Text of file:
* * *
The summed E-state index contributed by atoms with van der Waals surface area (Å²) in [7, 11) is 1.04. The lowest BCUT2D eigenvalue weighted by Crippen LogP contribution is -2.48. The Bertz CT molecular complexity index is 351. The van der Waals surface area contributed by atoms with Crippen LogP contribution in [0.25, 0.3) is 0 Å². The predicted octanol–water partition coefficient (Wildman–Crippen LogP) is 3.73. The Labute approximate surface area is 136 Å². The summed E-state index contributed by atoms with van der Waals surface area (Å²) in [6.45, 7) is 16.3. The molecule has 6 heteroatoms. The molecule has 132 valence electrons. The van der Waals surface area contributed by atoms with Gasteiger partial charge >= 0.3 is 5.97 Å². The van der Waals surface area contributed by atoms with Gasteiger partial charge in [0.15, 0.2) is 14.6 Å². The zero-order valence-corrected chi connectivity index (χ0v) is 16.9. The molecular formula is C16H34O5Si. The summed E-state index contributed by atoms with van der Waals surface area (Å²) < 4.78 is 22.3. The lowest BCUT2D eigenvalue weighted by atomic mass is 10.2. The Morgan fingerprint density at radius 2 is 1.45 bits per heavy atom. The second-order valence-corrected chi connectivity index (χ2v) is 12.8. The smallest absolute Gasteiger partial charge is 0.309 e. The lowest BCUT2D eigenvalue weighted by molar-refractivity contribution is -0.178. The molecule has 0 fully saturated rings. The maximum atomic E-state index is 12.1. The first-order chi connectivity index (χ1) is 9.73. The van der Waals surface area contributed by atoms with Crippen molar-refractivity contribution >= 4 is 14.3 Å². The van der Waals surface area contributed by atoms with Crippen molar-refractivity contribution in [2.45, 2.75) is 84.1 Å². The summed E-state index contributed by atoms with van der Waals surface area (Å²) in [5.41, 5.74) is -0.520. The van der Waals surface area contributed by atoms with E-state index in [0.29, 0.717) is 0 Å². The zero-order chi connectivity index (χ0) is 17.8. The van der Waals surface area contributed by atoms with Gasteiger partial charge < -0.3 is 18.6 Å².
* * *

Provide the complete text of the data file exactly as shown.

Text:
The summed E-state index contributed by atoms with van der Waals surface area (Å²) in [7, 11) is 1.04. The lowest BCUT2D eigenvalue weighted by Crippen LogP contribution is -2.48. The Bertz CT molecular complexity index is 351. The van der Waals surface area contributed by atoms with Crippen LogP contribution in [0.25, 0.3) is 0 Å². The predicted octanol–water partition coefficient (Wildman–Crippen LogP) is 3.73. The Labute approximate surface area is 136 Å². The summed E-state index contributed by atoms with van der Waals surface area (Å²) in [6.45, 7) is 16.3. The molecule has 6 heteroatoms. The molecule has 132 valence electrons. The van der Waals surface area contributed by atoms with Gasteiger partial charge >= 0.3 is 5.97 Å². The van der Waals surface area contributed by atoms with Gasteiger partial charge in [0.15, 0.2) is 14.6 Å². The zero-order valence-corrected chi connectivity index (χ0v) is 16.9. The molecular formula is C16H34O5Si. The summed E-state index contributed by atoms with van der Waals surface area (Å²) < 4.78 is 22.3. The lowest BCUT2D eigenvalue weighted by atomic mass is 10.2. The Morgan fingerprint density at radius 2 is 1.45 bits per heavy atom. The second-order valence-corrected chi connectivity index (χ2v) is 12.8. The smallest absolute Gasteiger partial charge is 0.309 e. The lowest BCUT2D eigenvalue weighted by molar-refractivity contribution is -0.178. The molecule has 0 fully saturated rings. The maximum atomic E-state index is 12.1. The first-order chi connectivity index (χ1) is 9.73. The van der Waals surface area contributed by atoms with Crippen molar-refractivity contribution >= 4 is 14.3 Å². The van der Waals surface area contributed by atoms with Crippen molar-refractivity contribution in [2.45, 2.75) is 84.1 Å². The summed E-state index contributed by atoms with van der Waals surface area (Å²) in [5.41, 5.74) is -0.520. The van der Waals surface area contributed by atoms with E-state index in [0.29, 0.717) is 0 Å². The zero-order chi connectivity index (χ0) is 17.8. The van der Waals surface area contributed by atoms with Gasteiger partial charge < -0.3 is 18.6 Å².